Vitamin C Health Benefits & Food Sources: A Complete Guide

Jun 15, 2021 Vitamin C 6 MIN

What is Vitamin C

Quick Health Scoop

  • What are the benefits of taking Vitamin C? This essential nutrient delivers a variety of health benefits such as supporting your immune system, maintaining skin health, and aiding in collagen production†
  • The body does not store Vitamin C, so you need to replenish it every day
  • Eating a nutritious, balanced diet which includes plenty of fruits and vegetables is your best source for obtaining your daily dose of Vitamin C
  • Certain people—such as smokers and women who are pregnant or nursing—need an increased amount of Vitamin C

While you may know Vitamin C as “the immune support vitamin,” this key nutrient provides other health benefits as well—including potent antioxidant properties. Among other Vitamin C benefits, this good-for-you nutrient also increases iron absorption from food and is needed for collagen synthesis to support overall skin health.† 

But what is Vitamin C and how does it differ from ascorbic acid? As a water-soluble vitamin, Vitamin C dissolves in water and then gets delivered to the body’s tissues. However, the body doesn’t store Vitamin C very well, and any excess leaves the body through the urine.1 Because of this, Vitamin C must be consumed every day through your diet or supplements to replenish the body’s needed supply. Also, Vitamin C is what’s called an “essential nutrient.” This means your body can’t produce Vitamin C and must obtain it through food and, if needed, through supplements. So, what is ascorbic acid? Actually, the same thing! The scientific name for Vitamin C is L-ascorbic acid, and people often refer to both interchangeably.

By now, you may want to dig a little deeper and have more questions, like what does Vitamin C do for the body and what is the best source of Vitamin C? If so, read on!

What Are The Benefits Of Vitamin C?

As mentioned above, Vitamin C is well known for supporting your immune system.† 

But what about other Vitamin C benefits? This vital nutrient supports normal growth and development throughout the body.1 In addition, Vitamin C delivers antioxidant properties that help neutralize damaging free radicals.3 The body also needs Vitamin C to make collagen, a fibrous protein in connective tissue that connects various systems in the body such as nervous, immune, bone, cartilage, blood, and others.4, †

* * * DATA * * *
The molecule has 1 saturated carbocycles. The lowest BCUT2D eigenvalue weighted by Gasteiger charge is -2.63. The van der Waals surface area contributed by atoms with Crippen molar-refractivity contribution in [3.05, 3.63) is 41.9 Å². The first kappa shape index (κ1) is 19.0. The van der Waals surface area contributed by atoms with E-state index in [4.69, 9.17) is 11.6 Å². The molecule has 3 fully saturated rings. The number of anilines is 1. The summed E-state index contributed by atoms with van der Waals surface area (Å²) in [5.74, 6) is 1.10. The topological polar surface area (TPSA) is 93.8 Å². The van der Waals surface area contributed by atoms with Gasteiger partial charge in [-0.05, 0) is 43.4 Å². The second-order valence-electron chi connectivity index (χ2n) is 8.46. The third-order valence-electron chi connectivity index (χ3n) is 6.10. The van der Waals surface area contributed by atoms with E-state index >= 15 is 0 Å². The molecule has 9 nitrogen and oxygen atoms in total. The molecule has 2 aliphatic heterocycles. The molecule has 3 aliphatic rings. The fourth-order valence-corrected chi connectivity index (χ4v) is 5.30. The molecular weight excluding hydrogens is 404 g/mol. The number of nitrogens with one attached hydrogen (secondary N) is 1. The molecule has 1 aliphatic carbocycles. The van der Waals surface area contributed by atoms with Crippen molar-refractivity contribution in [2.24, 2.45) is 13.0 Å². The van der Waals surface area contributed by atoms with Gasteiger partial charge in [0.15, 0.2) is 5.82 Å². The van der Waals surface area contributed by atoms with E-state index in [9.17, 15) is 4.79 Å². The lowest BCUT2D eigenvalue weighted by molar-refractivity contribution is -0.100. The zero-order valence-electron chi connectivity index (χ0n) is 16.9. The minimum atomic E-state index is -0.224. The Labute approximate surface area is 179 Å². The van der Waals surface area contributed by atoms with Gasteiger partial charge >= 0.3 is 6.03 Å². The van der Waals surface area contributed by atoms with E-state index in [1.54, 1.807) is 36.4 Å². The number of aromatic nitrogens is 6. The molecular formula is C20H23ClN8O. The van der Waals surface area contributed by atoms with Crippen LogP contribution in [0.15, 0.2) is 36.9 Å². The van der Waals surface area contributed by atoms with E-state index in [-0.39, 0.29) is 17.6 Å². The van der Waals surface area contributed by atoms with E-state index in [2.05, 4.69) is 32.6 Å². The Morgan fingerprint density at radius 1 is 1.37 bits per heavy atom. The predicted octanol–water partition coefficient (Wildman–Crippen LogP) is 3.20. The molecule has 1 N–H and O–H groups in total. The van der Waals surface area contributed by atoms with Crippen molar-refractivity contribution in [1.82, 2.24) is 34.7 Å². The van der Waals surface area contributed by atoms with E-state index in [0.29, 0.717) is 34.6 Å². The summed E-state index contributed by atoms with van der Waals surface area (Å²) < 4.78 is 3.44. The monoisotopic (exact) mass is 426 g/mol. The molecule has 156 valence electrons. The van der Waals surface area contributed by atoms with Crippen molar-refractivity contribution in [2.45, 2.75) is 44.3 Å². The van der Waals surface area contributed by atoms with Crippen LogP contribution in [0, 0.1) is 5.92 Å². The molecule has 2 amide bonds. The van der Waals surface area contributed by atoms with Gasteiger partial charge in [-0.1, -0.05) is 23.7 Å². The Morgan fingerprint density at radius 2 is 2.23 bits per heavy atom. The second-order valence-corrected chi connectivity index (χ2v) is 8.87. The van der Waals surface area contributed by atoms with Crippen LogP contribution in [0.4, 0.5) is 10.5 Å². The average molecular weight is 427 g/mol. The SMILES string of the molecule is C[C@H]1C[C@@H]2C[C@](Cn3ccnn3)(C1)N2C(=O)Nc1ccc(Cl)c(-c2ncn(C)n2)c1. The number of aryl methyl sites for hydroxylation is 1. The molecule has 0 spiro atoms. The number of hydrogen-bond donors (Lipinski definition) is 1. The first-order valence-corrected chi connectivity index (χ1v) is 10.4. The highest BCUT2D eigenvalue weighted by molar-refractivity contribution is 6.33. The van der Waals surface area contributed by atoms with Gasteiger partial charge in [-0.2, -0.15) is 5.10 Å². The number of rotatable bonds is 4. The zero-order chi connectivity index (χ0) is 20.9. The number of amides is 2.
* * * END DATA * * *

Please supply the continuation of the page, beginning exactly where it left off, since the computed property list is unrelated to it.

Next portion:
When Should You Take Vitamin C?

If you’re consuming Vitamin C through food (which you should), you can eat nutrient-rich fruits and vegetables any time of day. But if you’re taking a supplement, when should you take Vitamin C—morning or night? In general, it’s typically best to take vitamin supplements in the morning, as it allows the body to absorb nutrients throughout the day. Plus, digestion slows down during sleep, so taking a supplement late at night might not be the most efficient way for nutrient absorption.6 

In addition, it’s generally better to take water-soluble vitamins with food or a meal, so before you start your day, with breakfast, may be a good time to take your Vitamin C supplement. However, the most important factor is to take your supplement regularly, so if it works better for you to remember to take it at lunch, that’s fine, too.

Learn More: When Should You Take Vitamins?

What Has Vitamin C?

When it comes to incorporating key nutrients into your healthy lifestyle, what type of Vitamin C is best? As always, the best source of important vitamins and minerals comes from eating a variety of nutritious foods. 

Wondering what food is highest in Vitamin C? Your best bet for Vitamin C-packed foods include a variety of fruits and vegetables. Here’s a helpful chart showing the foods that have Vitamin C and how much Vitamin C is in each food to help you make healthy eating choices. 

Vitamin C Source

Serving Size

How Much Vitamin C (mg)

Orange juice (frozen, concentrate)

1 cup



1 cup


Sweet red peppers (cooked)

1 cup



1 cup



1 cup


Pineapple juice

1 cup


Grapefruit juice

1 cup


Navel orange

1 cup



1 cup



1 cup


Parsley (fresh)

1 cup


Brussels sprouts (raw)

1 cup


Broccoli (raw)

1 cup



1 cup


Grape tomatoes 

1 cup


Romaine lettuce

1 bunch


Kale (cooked)

1 cup



1 cup


Red onion (raw)

1 onion



1 banana


Bartlett pear

1 large pear



1 large



1 cup


Carrots (frozen)

100 g


Figs (dried)

1 cup


How Much Vitamin C Should You Take?

You might think you need a lot of Vitamin C if you need to replenish your body’s supply every day.  The recommended dietary allowance (RDA) of Vitamin C is—90 mg for adult men and 75 mg for women (85 mg to 120 mg per day for pregnant or breastfeeding women). Also, add 35 mg of Vitamin C per day if you smoke to counteract the effect of nicotine.7